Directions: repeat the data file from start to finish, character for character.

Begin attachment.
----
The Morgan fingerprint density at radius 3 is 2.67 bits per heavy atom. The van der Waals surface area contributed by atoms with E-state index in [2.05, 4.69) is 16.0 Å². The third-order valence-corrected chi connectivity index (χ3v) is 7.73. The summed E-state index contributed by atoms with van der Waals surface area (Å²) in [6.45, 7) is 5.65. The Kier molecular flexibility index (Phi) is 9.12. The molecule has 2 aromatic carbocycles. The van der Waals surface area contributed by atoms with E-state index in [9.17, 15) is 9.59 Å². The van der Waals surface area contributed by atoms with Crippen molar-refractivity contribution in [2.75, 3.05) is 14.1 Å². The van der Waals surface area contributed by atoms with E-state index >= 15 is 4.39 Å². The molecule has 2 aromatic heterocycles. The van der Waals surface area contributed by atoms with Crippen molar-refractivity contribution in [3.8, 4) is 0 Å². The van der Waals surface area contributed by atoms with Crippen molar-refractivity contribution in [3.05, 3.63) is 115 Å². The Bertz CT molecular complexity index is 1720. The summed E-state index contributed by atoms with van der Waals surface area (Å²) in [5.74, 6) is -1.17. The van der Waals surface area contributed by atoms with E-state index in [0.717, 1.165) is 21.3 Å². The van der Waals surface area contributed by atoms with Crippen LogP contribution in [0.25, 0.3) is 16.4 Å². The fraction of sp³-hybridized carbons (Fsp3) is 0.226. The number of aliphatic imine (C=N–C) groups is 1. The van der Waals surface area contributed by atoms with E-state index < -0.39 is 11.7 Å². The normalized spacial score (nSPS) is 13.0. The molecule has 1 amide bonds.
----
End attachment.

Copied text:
The Morgan fingerprint density at radius 3 is 2.67 bits per heavy atom. The van der Waals surface area contributed by atoms with E-state index in [2.05, 4.69) is 16.0 Å². The third-order valence-corrected chi connectivity index (χ3v) is 7.73. The summed E-state index contributed by atoms with van der Waals surface area (Å²) in [6.45, 7) is 5.65. The Kier molecular flexibility index (Phi) is 9.12. The molecule has 2 aromatic carbocycles. The van der Waals surface area contributed by atoms with E-state index in [9.17, 15) is 9.59 Å². The van der Waals surface area contributed by atoms with Crippen molar-refractivity contribution in [2.75, 3.05) is 14.1 Å². The van der Waals surface area contributed by atoms with E-state index >= 15 is 4.39 Å². The molecule has 2 aromatic heterocycles. The van der Waals surface area contributed by atoms with Crippen molar-refractivity contribution in [3.8, 4) is 0 Å². The van der Waals surface area contributed by atoms with Crippen molar-refractivity contribution in [3.05, 3.63) is 115 Å². The Bertz CT molecular complexity index is 1720. The summed E-state index contributed by atoms with van der Waals surface area (Å²) in [5.74, 6) is -1.17. The van der Waals surface area contributed by atoms with E-state index in [0.717, 1.165) is 21.3 Å². The van der Waals surface area contributed by atoms with Crippen LogP contribution in [0.25, 0.3) is 16.4 Å². The fraction of sp³-hybridized carbons (Fsp3) is 0.226. The number of aliphatic imine (C=N–C) groups is 1. The van der Waals surface area contributed by atoms with E-state index < -0.39 is 11.7 Å². The normalized spacial score (nSPS) is 13.0. The molecule has 1 amide bonds.